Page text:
The skeletal remains of a woman recovered in a rural area of Pennsylvania in September 2010 have been positively identified through DNA testing as that of a Philadelphia native who was reported missing nearly three years ago.

Chief of Police Bill Cox said the remains are that of Teresa Mae Johnson Ware, 38, of 525 Pleasant Valley Dr., who was reported missing in July 2010 by a family member.

She had been missing since April of that year, said Cox, who was the police investigator assigned to the case at the time.

Her death is being investigated in Pike County, Penn., as a homicide.

Family members provided DNA samples to Pennsylvania authorities last July and again in September.

Positive identification was made earlier this month through testing at the University of North Texas Center for Human Identification, which runs a massive database of the DNA of missing persons.

Cox said authorities suspected at the time that Ware left the state with a commercial truck driver from Pennsylvania.

Prior to her disappearance, she had lived in Clinton.

Philadelphia native Bill Copeland, a childhood friend and second cousin of Ware's who now lives Monticello, Ark., said the family had not had any contact with her since April 9, 2010, when she last updated her Myspace page.

"She went missing and we had no idea where to start looking for her," Copeland said. "I later stumbled on a Facebook page titled "Where is Teresa Ware?" which was set up by some of her high school friends."

Ware was a 1990 graduate of Neshoba Central High School.

Copeland said he learned through the Facebook page that she had last spoken with a friend over the telephone while she was at a truck stop in central Pennsylvania.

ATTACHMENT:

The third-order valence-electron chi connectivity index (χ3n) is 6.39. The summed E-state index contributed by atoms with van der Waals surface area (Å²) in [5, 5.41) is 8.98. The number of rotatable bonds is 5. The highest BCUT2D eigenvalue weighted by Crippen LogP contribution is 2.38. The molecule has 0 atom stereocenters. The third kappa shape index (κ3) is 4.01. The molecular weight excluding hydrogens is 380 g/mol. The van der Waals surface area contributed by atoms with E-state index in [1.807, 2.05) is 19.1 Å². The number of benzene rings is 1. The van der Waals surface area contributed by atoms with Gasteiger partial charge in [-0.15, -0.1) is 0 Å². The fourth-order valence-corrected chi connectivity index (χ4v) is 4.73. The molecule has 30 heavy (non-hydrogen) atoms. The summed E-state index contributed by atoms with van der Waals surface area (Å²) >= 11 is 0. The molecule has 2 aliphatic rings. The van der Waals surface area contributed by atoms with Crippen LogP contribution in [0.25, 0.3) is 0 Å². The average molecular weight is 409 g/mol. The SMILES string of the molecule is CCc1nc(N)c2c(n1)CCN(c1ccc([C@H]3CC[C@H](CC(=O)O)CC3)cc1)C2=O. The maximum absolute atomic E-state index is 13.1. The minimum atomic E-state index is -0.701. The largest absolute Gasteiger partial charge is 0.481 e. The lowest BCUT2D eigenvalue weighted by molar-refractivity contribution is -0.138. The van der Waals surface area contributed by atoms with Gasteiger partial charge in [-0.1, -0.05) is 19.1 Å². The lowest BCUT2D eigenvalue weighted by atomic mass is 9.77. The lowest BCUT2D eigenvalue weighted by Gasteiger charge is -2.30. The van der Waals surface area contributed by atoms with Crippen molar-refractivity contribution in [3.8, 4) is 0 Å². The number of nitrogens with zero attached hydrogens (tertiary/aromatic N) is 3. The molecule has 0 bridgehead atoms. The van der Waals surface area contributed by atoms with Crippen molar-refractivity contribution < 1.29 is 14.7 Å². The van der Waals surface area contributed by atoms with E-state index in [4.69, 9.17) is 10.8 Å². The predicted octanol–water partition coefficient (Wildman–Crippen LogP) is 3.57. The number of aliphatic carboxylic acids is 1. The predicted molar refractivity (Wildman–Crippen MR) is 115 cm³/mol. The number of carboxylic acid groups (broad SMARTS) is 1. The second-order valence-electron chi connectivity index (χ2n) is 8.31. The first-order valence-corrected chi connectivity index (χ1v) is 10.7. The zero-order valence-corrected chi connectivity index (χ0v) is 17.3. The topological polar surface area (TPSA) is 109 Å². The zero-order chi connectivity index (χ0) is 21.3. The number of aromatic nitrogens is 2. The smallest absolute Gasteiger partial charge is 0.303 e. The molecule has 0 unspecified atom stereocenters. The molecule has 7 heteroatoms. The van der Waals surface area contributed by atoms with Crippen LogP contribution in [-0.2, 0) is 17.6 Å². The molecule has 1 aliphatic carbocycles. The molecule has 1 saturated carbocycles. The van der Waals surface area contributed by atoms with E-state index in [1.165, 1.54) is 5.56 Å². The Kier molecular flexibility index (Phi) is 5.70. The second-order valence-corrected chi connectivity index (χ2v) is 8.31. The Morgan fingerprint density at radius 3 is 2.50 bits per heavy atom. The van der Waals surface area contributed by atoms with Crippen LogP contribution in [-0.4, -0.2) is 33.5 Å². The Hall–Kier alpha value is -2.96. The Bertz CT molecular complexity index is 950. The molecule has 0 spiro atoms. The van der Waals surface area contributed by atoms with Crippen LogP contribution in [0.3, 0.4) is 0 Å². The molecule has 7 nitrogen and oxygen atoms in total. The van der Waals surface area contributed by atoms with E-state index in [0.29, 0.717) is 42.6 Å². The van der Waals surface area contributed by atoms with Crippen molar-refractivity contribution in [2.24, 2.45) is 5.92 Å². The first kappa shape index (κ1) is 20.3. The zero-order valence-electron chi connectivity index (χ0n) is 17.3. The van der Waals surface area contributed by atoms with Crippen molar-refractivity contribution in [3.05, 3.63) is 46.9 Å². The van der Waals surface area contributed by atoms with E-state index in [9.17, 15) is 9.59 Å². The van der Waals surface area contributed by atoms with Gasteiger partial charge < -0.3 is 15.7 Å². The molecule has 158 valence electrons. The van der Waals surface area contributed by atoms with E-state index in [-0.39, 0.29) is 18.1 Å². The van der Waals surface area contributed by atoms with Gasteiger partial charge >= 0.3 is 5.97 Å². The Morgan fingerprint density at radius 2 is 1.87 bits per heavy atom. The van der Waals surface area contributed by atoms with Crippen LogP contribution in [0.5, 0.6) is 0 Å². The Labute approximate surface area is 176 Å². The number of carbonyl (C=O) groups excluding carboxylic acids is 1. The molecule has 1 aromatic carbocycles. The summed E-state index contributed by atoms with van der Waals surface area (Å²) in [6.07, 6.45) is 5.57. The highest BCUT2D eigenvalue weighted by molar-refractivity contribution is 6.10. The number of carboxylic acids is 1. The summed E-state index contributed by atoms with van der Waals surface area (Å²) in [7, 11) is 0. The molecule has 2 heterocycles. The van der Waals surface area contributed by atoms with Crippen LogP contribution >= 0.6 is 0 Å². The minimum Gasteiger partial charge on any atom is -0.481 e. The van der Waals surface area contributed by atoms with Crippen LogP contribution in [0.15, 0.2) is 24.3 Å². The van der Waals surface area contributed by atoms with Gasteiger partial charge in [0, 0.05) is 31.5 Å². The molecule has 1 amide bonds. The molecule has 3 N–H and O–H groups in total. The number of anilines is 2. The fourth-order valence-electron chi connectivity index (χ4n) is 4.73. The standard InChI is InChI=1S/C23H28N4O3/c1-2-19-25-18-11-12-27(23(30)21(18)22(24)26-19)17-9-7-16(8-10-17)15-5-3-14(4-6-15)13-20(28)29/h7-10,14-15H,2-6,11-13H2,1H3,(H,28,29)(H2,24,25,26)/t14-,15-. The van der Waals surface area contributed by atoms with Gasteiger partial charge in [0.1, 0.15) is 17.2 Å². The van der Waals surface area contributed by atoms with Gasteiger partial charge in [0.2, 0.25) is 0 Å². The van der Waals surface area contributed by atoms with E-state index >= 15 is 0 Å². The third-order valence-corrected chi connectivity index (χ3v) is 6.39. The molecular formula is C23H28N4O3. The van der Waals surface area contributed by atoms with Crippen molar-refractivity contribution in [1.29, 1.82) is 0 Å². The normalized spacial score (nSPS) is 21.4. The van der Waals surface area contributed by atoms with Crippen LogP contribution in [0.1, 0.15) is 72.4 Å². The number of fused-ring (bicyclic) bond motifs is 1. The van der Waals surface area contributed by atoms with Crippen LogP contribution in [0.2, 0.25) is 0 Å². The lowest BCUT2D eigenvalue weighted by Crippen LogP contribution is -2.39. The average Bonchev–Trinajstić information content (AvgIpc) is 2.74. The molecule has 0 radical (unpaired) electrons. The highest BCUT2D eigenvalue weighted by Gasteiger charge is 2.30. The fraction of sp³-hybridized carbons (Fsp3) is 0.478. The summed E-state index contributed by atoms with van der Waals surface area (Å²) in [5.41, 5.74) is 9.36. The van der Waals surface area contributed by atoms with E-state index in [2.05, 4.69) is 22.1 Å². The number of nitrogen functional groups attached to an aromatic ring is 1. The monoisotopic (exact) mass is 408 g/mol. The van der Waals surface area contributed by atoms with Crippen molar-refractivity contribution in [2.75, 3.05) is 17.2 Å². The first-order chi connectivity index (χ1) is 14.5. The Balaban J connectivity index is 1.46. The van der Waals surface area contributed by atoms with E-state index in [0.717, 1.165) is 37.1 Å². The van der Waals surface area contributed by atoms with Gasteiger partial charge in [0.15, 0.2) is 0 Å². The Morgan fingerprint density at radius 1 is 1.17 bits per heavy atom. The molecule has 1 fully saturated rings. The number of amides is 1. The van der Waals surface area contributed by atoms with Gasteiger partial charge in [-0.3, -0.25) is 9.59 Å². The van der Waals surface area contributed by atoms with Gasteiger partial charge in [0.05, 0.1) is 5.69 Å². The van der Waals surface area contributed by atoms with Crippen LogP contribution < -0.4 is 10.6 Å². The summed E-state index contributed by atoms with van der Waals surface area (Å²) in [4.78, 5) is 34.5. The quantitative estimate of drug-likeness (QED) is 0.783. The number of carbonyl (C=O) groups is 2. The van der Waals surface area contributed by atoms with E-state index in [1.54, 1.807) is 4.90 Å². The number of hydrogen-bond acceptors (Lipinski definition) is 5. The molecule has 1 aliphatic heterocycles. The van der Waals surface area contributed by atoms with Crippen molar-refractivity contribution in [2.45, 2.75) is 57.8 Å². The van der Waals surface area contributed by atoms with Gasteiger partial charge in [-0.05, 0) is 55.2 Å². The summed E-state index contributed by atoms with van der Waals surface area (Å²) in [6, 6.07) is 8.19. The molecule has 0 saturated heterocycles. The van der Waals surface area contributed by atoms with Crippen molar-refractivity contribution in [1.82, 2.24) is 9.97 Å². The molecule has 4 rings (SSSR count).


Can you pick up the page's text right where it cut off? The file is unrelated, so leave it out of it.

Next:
Copeland said the family contacted Pennsylvania authorities and later learned that remains of a woman had been discovered in Perry County not long after Ware went missing.

That led to the lengthy DNA testing.

"A man had purchased some property and was looking for deer tracks when he stumbled on the remains," Copeland said.

"He's an incredibly nice guy. He met us at the site where she was found. The coroner, the state police, I can't say enough good things about the people in Pennsylvania who we had to deal with and talk to."

Chief Cox said Ware's case was one of the most complicated missing person investigations that he had dealt with in his law enforcement career.

"She left Philadelphia willingly so there was no evidence of foul play on this end," he said.

Family members described Ware as a beautiful, blonde haired, blue-eyed girl who loved her family and enjoyed spending time with friends.  

"She loved her kids," Copeland said. "When she missed a couple of their birthdays and Christmas, we figured something bad had happened. We really got suspicious. It was pure luck that we found her. Until you have something like this to happen, you don't realize how many people in the U. S. are missing and how many bodies are unclaimed. It's mind boggling."

Graveside services for Ware will be Sunday at 2 p.m. from Cedarlawn Cemetery.

McClain-Hays Funeral Home is in charge of local arrangements.

 Survivors include daughter, Megan Ware of Raymond; sons, Chase Ware and Brett Ware of Ridgeland; birth-daughter, Brookelyn Hall of Jackson; brother, David Johnson of Philadelphia; and sisters, Debbie Johnson of Brookhaven, and Sandy Johnson of Union.

She was preceded in death by her parents, Nell and Jim Johnson and grandparents, Lillie and Clyde Agent, all of Philadelphia.